TanHuai (覃怀) records (1728)
The TanHuai records (覃怀志) are historical local records dating back from the 7th year of the YongZheng (雍正) Emperor (i.e. 1728), that gather various information (geography, history, economy, etc.) of the formerly called TanHuai county of Henan province， an area located now in the JiaoZuo (焦作) prefecture of Henan. Starting from the year 2000, several pseudo-historical publications have come out that have related the origin of BajiQuan to the YueShan (岳山, or 月山) temple located in Bohai county of JiaoZuo prefecture. According to these publications, the founder of BajiQuan would be the abbot CangGong (苍公) who resided in the temple during the 12th century, and would have created BajiQuan during his seclusion in the temple. Here and there, some quotes from the TanHuai records saying that "CangGong created BajiQuan" are frequently cited in order to bring evidence supporting this hypothesis.
Above is a picture of the paragraph of the TanHuai records concerning the life of CangGong that is frequently cited. This part can be translated as :
“Cang Gong, called “the supreme Cang”, was from Baoding in north Hebei. He had passed the highest imperial military examinations. Because he visited the Ming YueShan mountain, he then shaved his head, became a high monk and reached a high level of consciousness in seclusion. He frequently had a black tiger at his sides. Sometimes he was driving the tiger down the mountain to carry some food, and the tiger was taking the shape of a donkey. If he encountered some bandits, the donkey was still having the shape of a tiger. One day, he realised his time has come, he advised all his students : “my life is coming to its end, I will die now”. He washed himself and put on clean clothes, his sat down with crossed legs, reached Nirvana and died.”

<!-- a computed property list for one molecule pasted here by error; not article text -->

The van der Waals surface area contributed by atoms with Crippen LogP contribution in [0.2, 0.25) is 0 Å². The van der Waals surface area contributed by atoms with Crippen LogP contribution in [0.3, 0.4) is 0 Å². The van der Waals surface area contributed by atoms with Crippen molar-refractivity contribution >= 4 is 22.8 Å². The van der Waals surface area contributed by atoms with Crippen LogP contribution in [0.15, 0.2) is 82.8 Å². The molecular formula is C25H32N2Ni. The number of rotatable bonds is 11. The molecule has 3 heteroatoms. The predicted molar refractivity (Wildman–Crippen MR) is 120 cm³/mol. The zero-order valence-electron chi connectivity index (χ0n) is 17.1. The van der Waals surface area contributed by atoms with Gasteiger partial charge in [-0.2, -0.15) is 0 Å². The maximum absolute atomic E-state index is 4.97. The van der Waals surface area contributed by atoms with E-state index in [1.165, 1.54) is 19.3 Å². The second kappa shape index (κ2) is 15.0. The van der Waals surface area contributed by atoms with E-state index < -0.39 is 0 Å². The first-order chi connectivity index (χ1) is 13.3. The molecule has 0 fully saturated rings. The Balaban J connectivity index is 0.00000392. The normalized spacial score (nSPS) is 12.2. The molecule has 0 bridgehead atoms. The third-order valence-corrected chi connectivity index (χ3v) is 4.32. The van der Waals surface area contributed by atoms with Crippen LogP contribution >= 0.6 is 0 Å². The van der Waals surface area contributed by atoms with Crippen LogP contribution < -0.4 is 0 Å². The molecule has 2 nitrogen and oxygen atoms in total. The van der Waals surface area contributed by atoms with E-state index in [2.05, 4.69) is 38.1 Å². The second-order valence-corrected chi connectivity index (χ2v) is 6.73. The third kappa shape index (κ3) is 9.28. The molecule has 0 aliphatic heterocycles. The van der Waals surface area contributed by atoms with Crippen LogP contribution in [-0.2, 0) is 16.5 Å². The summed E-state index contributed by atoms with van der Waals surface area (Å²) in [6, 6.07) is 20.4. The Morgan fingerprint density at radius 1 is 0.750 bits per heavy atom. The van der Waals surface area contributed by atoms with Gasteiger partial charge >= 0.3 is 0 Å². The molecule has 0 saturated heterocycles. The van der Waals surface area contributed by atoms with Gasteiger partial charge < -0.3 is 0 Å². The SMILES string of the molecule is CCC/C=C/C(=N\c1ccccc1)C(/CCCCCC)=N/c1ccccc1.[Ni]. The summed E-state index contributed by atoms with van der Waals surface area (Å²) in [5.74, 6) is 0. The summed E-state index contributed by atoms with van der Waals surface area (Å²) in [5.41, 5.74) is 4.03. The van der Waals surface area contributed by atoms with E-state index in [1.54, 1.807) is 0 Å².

As one can see, the original records do not mention anything relating CangGong to BajiQuan. Apart from this paragraph, the records contain a few lines giving some historical details about when the temple was built, and there are a few poems about the temple and one about CangGong's cave, but in these sections there is again no mention of BajiQuan. Moreover, the whole records do not mention any martial art activity of any kind related to YueShan temple or to CangGong.
As a consequence, if tracing the origin of BajiQuan to YueShan temple can be an interesting hypothesis, it is however not supported by any historical written reference ...